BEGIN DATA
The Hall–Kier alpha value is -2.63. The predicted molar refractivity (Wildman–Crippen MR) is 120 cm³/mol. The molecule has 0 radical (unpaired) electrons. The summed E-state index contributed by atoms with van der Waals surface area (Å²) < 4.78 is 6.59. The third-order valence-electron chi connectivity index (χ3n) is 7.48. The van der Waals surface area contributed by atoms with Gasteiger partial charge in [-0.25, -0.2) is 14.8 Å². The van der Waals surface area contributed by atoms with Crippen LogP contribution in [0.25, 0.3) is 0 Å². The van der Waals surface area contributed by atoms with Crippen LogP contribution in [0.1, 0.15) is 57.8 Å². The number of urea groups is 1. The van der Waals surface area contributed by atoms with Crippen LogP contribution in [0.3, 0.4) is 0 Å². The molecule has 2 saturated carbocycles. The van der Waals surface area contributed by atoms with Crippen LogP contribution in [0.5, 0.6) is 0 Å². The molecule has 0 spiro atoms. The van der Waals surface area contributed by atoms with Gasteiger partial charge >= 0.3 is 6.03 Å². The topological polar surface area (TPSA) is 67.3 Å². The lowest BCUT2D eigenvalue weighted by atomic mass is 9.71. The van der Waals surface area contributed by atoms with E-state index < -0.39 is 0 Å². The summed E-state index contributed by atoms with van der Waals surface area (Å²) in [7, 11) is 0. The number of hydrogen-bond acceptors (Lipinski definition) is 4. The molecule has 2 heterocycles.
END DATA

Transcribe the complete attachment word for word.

The Hall–Kier alpha value is -2.63. The predicted molar refractivity (Wildman–Crippen MR) is 120 cm³/mol. The molecule has 0 radical (unpaired) electrons. The summed E-state index contributed by atoms with van der Waals surface area (Å²) < 4.78 is 6.59. The third-order valence-electron chi connectivity index (χ3n) is 7.48. The van der Waals surface area contributed by atoms with Gasteiger partial charge in [-0.25, -0.2) is 14.8 Å². The van der Waals surface area contributed by atoms with Crippen LogP contribution in [0.25, 0.3) is 0 Å². The van der Waals surface area contributed by atoms with Crippen LogP contribution in [0.1, 0.15) is 57.8 Å². The number of urea groups is 1. The van der Waals surface area contributed by atoms with Crippen LogP contribution in [0.3, 0.4) is 0 Å². The molecule has 2 saturated carbocycles. The van der Waals surface area contributed by atoms with Crippen LogP contribution in [0.5, 0.6) is 0 Å². The molecule has 0 spiro atoms. The van der Waals surface area contributed by atoms with Gasteiger partial charge >= 0.3 is 6.03 Å². The topological polar surface area (TPSA) is 67.3 Å². The lowest BCUT2D eigenvalue weighted by atomic mass is 9.71. The van der Waals surface area contributed by atoms with E-state index < -0.39 is 0 Å². The summed E-state index contributed by atoms with van der Waals surface area (Å²) in [7, 11) is 0. The number of hydrogen-bond acceptors (Lipinski definition) is 4. The molecule has 2 heterocycles.